Warren Buffett, it seems, has made a 500pc return on his investment in BYD, the Shenzhen battery firm turned a car manufacturer.
Here at China Economic Review, the house style is American, so here’s a colloquial US phrase for you – I call bull**** on BYD.
The company leading China’s "electric car revolution" is hugely over-hyped. The spin began last September, when Buffett announced he would take 10pc of the company at HKD8 a share.
Suddenly, the entire world’s media, including the New York Times, were camped on BYD’s doorstep, churning out stories about how the company was a world-beater. The shares started rising, and were trading yesterday at HKD48.
But as GE Anderson points out here, Buffett didn’t actually buy any shares in the company until the end of July, when his deal was cleared by the Chinese authorities. Just the announcement that he was interested was enough to propel BYD into the stratosphere.
BYD’s real asset is not its "revolutionary" electric car batteries – which rival firms say are nothing special – but its founder and chairman, Wang Chuanfu. Wang is a master salesman. This is the man who was prepared to drink battery acid out of one of his cars in order to prove its environmental credentials.
And now he is cranking up the hype machine again. He claims Buffett is so happy he wants to buy more shares, that international companies including Volkswagen want to buy his batteries, and that he will ship his e6 electric cars to the US next year.
All of these statements, in my opinion, are aimed squarely at the domestic Chinese market, and designed to make BYD seem like an important "international" marque. It is not. It is a middling Chinese car maker, whose gasoline cars far outsell its electric ones.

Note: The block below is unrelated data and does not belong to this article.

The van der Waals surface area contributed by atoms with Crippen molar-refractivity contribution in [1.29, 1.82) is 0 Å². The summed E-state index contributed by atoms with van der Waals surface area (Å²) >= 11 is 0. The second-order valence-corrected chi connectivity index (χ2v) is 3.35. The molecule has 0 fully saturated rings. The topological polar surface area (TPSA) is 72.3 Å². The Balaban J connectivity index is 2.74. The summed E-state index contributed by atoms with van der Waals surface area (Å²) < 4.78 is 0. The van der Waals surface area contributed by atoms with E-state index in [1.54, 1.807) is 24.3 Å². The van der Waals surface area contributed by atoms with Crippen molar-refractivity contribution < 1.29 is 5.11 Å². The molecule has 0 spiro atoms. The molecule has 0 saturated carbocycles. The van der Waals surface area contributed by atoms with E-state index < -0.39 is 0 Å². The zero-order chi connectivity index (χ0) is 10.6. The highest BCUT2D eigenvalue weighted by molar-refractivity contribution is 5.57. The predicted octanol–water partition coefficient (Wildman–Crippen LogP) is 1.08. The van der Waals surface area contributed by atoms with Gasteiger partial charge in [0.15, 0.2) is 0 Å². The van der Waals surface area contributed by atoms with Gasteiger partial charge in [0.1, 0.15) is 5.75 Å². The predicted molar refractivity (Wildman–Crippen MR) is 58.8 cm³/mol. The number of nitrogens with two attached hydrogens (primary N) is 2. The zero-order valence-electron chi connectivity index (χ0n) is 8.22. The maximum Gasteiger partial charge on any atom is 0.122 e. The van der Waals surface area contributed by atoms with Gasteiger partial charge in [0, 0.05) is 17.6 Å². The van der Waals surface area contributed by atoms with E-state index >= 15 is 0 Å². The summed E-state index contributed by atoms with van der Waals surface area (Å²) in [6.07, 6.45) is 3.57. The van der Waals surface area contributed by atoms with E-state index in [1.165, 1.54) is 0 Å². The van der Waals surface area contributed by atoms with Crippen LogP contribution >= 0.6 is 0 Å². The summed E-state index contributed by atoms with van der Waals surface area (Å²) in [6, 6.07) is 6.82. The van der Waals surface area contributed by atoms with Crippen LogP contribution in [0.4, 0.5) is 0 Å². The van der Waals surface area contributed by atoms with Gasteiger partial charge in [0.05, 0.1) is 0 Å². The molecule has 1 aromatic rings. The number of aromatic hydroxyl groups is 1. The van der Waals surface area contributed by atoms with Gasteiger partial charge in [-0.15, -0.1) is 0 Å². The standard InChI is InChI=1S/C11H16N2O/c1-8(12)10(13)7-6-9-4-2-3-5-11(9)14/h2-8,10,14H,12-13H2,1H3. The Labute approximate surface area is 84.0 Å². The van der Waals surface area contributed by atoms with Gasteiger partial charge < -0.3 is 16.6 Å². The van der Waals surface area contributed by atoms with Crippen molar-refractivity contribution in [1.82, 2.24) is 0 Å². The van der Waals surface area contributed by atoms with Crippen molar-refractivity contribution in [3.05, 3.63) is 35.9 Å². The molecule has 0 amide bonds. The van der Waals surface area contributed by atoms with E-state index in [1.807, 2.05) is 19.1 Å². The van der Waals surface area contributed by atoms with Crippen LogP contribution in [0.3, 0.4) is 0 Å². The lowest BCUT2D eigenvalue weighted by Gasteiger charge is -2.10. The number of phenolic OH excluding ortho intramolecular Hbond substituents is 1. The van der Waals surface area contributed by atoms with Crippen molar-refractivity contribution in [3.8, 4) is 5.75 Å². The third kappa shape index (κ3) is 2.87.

Indeed, its famous electric hybrid, the one which beat Toyota to market, has had only a handful of sales, and mostly to the Shenzhen government.
And although BYD is a private company, Wang clearly has some friends in government. Thanks to a 50pc tax break from the Chinese State Council on small passenger cars, total sales were up to 176,814 in the first half, an increase of 1.5 times. BYD also benefits from a 50,000 yuan subsidy on hybrids and a 60,000 yuan hand-out on electric vehicles.
Shenzhen is even topping up these enticements to help its local champion further. Anyone wanting to buy BYD’s 149,800 yuan F3 model can get a 60pc subsidy from the local government. Unsurprisingly, the F3 has become BYD’s most popular car (and China’s fourth most-popular passenger vehicle). The rub is, it’s not one of the company’s much-vaunted hybrids – it runs on good ol’ gasoline.
Of course, the hype works. BYD revenues were up 30pc in the first half to 16.132 billion yuan, with the Auto division recording a 133pc rise. But is BYD a truly innovative company with an amazing product? I call bull****.